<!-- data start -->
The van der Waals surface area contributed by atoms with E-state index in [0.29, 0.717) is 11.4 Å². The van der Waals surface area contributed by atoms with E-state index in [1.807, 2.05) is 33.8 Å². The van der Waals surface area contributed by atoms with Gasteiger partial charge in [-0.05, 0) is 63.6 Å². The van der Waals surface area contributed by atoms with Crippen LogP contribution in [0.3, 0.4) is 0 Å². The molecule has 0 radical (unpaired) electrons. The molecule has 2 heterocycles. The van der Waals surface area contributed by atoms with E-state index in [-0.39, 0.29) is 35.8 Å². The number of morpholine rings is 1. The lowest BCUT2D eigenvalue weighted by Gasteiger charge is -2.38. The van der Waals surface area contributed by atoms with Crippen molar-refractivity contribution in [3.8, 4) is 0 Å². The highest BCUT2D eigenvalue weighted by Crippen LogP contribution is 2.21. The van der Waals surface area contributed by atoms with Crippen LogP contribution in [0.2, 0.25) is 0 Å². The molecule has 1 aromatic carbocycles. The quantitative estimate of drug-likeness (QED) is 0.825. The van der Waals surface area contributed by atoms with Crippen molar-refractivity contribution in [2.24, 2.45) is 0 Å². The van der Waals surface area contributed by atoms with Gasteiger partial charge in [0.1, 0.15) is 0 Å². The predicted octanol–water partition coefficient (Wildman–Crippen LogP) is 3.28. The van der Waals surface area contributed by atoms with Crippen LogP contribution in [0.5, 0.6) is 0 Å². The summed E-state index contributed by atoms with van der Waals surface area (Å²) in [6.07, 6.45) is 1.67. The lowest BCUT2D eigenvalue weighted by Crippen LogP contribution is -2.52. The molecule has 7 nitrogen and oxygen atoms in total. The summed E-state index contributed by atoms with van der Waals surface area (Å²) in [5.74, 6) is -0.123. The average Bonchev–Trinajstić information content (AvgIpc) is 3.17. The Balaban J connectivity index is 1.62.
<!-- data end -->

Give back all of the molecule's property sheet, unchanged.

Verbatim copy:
The van der Waals surface area contributed by atoms with E-state index in [0.29, 0.717) is 11.4 Å². The van der Waals surface area contributed by atoms with E-state index in [1.807, 2.05) is 33.8 Å². The van der Waals surface area contributed by atoms with Gasteiger partial charge in [-0.05, 0) is 63.6 Å². The van der Waals surface area contributed by atoms with Crippen LogP contribution in [0.3, 0.4) is 0 Å². The molecule has 0 radical (unpaired) electrons. The molecule has 2 heterocycles. The van der Waals surface area contributed by atoms with E-state index in [-0.39, 0.29) is 35.8 Å². The number of morpholine rings is 1. The lowest BCUT2D eigenvalue weighted by Gasteiger charge is -2.38. The van der Waals surface area contributed by atoms with Crippen molar-refractivity contribution in [3.8, 4) is 0 Å². The highest BCUT2D eigenvalue weighted by Crippen LogP contribution is 2.21. The van der Waals surface area contributed by atoms with Crippen LogP contribution in [0.2, 0.25) is 0 Å². The molecule has 1 aromatic carbocycles. The quantitative estimate of drug-likeness (QED) is 0.825. The van der Waals surface area contributed by atoms with Crippen molar-refractivity contribution in [2.24, 2.45) is 0 Å². The van der Waals surface area contributed by atoms with Gasteiger partial charge in [0.1, 0.15) is 0 Å². The predicted octanol–water partition coefficient (Wildman–Crippen LogP) is 3.28. The van der Waals surface area contributed by atoms with Crippen LogP contribution in [0.5, 0.6) is 0 Å². The summed E-state index contributed by atoms with van der Waals surface area (Å²) in [6.07, 6.45) is 1.67. The lowest BCUT2D eigenvalue weighted by Crippen LogP contribution is -2.52. The molecule has 7 nitrogen and oxygen atoms in total. The summed E-state index contributed by atoms with van der Waals surface area (Å²) in [5.74, 6) is -0.123. The average Bonchev–Trinajstić information content (AvgIpc) is 3.17. The Balaban J connectivity index is 1.62.